Is US Economic growth over? A discussion from innovations perspective

A fab paper by Robert Gordon of Northwestern Univ. I cannot locate a free version.

He looks at the US growth story from the innovation cycle angle. He points to three phases of innovations in US. Each of these phases led to growth in US economy. Some innovations had a much larger and longer impact than others.

This paper raises basic questions about the process of economic growth. It questions the assumption, nearly universal since Solow’s seminal contributions of the 1950s, that economic growth is a continuous process that will persist forever. There was virtually no growth before 1750, and thus there is no guarantee that growth will continue indefinitely. Rather, the paper suggests that the rapid progress made over the past 250 years could well turn out to be a unique episode in human history. The paper is only about the United States and views the future from 2007 while pretending that the financial crisis did not happen. Its point of departure is growth in per-capita real GDP in the frontier country since 1300, the U.K. until 1906 and the U.S. afterwards. Growth in this frontier gradually accelerated after 1750, reached a peak in the middle of the 20th century, and has been slowing down since. The paper is about “how much further could the frontier growth rate decline?”

The analysis links periods of slow and rapid growth to the timing of the three industrial revolutions (IR’s), that is, IR #1 (steam, railroads) from 1750 to 1830; IR #2 (electricity, internal combustion engine, running water, indoor toilets, communications, entertainment, chemicals, petroleum) from 1870 to 1900; and IR #3 (computers, the web, mobile phones) from 1960 to present. It provides evidence that IR #2 was more important than the others and was largely responsible for 80 years of relatively rapid productivity growth between 1890 and 1972. Once the spin-off inventions from IR #2 (airplanes, air conditioning, interstate highways) had run their course, productivity growth during 1972-96 was much slower than before. In contrast, IR #3 created only a short-lived growth revival between 1996 and 2004. Many of the original and spin-off inventions of IR #2 could happen only once – urbanization, transportation speed, the freedom of females from the drudgery of carrying tons of water per year, and the role of central heating and air conditioning in achieving a year-round constant temperature.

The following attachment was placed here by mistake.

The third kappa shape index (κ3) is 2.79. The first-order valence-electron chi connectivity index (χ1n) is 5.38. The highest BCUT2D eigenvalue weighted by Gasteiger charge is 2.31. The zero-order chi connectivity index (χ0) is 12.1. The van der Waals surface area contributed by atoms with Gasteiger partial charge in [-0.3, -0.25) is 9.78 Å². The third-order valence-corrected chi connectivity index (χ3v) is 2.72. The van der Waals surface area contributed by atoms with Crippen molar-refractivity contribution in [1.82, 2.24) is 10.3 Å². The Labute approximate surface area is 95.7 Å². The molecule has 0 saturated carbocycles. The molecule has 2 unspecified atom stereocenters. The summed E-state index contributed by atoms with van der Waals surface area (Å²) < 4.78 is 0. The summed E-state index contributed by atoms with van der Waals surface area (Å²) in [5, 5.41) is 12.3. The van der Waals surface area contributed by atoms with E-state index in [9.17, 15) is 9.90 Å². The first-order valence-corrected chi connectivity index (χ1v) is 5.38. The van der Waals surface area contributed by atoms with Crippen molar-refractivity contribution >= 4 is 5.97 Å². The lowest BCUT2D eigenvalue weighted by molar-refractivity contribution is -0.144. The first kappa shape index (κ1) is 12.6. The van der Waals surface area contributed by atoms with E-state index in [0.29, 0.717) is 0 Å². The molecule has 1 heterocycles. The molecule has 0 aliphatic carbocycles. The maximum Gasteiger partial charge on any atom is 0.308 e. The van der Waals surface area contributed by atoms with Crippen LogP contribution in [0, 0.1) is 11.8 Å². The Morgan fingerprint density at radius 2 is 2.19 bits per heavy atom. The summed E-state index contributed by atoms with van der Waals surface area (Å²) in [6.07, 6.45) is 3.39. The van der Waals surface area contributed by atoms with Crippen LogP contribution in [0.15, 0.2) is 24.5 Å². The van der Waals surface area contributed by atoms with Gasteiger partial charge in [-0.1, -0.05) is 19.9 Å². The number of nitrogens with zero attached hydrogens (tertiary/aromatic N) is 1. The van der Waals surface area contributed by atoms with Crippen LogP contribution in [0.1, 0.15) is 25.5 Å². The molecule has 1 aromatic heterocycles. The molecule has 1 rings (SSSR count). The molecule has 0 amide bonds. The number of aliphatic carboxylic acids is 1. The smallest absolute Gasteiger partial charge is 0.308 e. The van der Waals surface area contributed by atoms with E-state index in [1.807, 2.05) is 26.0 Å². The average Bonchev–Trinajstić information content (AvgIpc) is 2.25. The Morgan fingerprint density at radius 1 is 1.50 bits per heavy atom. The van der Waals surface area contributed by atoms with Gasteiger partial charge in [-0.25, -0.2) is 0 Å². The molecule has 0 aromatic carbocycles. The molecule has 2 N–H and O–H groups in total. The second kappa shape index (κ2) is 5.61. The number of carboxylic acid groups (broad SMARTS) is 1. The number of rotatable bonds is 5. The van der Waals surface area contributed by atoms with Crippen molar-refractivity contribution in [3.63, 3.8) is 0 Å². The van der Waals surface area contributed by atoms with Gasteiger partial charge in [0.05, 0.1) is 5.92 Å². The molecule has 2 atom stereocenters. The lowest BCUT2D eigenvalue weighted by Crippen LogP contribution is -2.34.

However, there are tremendous headwinds ahead:

Even if innovation were to continue into the future at the rate of the two decades before 2007, the U.S. faces six headwinds that are in the process of dragging long-term growth to half or less of the 1.9 percent annual rate experienced between 1860 and 2007. These include demography, education, inequality, globalization, energy/environment, and the overhang of consumer and government debt. A provocative “exercise in subtraction” suggests that future growth in consumption per capita for the bottom 99 percent of the income distribution could fall below 0.5 percent per year for an extended period of decades.

Due to lack of time not discussing the paper in details. But is a great reading for those who say Indian growth story can be built on mobiles and software…Most innovations which led to growth in US economy were basic things like inhouse toilets, running piped water and good connectivity roads. These basic innovations then (we see them as a given now) led to much of the rise in productivity and growth in the US history. I think same would apply to other countries as well which have managed to grow.

Superb stuff..

 

3 Responses to “Is US Economic growth over? A discussion from innovations perspective”

  1. PopularEconomics.com Says:

    Am happy he included inequality component, since 90 percent of consumers power most economic growth. The slow eroding wealth of middle class since 70’s directly contributed to slower GDP growth. Have we forgotten role of aggregate demand? The rise of corporate, 1 percent wealthiest have created an Oligarchy that has siphoned off wealth from those who could grow effective, or aggregate demand, so of course less innovation will follow!

  2. Editor Says:

    Also note Prof. Gordon puts all his horses in innovation race, as a free market, rational expectations guy, but forgets to note that innovation benefits must pass on to those wage and salary earners, which hasn’t happened since his supply-side colleagues brought in R Reagan and government-is-the-problem, which has severely depressed aggregate demand, needless to say.

  3. Michael Webster Says:

    Here is a link to the free version:

    http://faculty-web.at.northwestern.edu/economics/gordon/Is%20US%20Economic%20Growth%20Over.pdf

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